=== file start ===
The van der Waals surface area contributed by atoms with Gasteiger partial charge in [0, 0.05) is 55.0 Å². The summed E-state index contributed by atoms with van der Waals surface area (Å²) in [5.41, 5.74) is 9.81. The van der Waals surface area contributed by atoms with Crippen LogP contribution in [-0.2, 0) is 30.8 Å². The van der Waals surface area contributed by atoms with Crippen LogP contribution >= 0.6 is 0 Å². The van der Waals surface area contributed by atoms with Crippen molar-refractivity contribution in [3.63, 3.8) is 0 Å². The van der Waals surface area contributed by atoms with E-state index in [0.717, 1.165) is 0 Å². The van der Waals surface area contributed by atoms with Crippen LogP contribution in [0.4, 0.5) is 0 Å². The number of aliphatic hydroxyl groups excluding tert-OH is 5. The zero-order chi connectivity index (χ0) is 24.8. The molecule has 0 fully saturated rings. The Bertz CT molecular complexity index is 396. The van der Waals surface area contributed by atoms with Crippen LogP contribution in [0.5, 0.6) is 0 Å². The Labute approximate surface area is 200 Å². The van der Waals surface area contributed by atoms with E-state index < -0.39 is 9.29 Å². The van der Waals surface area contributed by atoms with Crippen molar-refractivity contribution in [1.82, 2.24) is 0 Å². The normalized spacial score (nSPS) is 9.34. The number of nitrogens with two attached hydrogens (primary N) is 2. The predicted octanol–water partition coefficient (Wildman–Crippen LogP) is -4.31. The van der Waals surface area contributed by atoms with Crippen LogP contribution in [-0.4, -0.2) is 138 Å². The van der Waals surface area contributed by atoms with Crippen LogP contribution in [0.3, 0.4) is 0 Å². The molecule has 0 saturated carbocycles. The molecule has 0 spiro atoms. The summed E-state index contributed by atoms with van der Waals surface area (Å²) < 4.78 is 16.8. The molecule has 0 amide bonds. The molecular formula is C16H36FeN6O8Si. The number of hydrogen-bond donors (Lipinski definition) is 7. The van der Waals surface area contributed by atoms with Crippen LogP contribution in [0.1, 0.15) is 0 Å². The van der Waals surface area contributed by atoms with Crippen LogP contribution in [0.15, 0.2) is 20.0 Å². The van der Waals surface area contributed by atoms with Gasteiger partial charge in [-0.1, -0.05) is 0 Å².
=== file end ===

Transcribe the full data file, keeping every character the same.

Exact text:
The van der Waals surface area contributed by atoms with Gasteiger partial charge in [0, 0.05) is 55.0 Å². The summed E-state index contributed by atoms with van der Waals surface area (Å²) in [5.41, 5.74) is 9.81. The van der Waals surface area contributed by atoms with Crippen LogP contribution in [-0.2, 0) is 30.8 Å². The van der Waals surface area contributed by atoms with Crippen LogP contribution >= 0.6 is 0 Å². The van der Waals surface area contributed by atoms with Crippen molar-refractivity contribution in [3.63, 3.8) is 0 Å². The van der Waals surface area contributed by atoms with E-state index in [0.717, 1.165) is 0 Å². The van der Waals surface area contributed by atoms with Crippen LogP contribution in [0.4, 0.5) is 0 Å². The number of aliphatic hydroxyl groups excluding tert-OH is 5. The zero-order chi connectivity index (χ0) is 24.8. The molecule has 0 fully saturated rings. The Bertz CT molecular complexity index is 396. The van der Waals surface area contributed by atoms with Crippen LogP contribution in [0.5, 0.6) is 0 Å². The Labute approximate surface area is 200 Å². The van der Waals surface area contributed by atoms with E-state index < -0.39 is 9.29 Å². The van der Waals surface area contributed by atoms with Crippen molar-refractivity contribution in [1.82, 2.24) is 0 Å². The normalized spacial score (nSPS) is 9.34. The number of nitrogens with two attached hydrogens (primary N) is 2. The predicted octanol–water partition coefficient (Wildman–Crippen LogP) is -4.31. The van der Waals surface area contributed by atoms with Crippen LogP contribution in [-0.4, -0.2) is 138 Å². The van der Waals surface area contributed by atoms with Crippen LogP contribution in [0.3, 0.4) is 0 Å². The molecule has 0 saturated carbocycles. The molecule has 0 spiro atoms. The summed E-state index contributed by atoms with van der Waals surface area (Å²) < 4.78 is 16.8. The molecule has 0 amide bonds. The molecular formula is C16H36FeN6O8Si. The number of hydrogen-bond donors (Lipinski definition) is 7. The van der Waals surface area contributed by atoms with Crippen LogP contribution in [0.1, 0.15) is 0 Å². The van der Waals surface area contributed by atoms with Crippen LogP contribution in [0.15, 0.2) is 20.0 Å². The van der Waals surface area contributed by atoms with Gasteiger partial charge in [-0.1, -0.05) is 0 Å².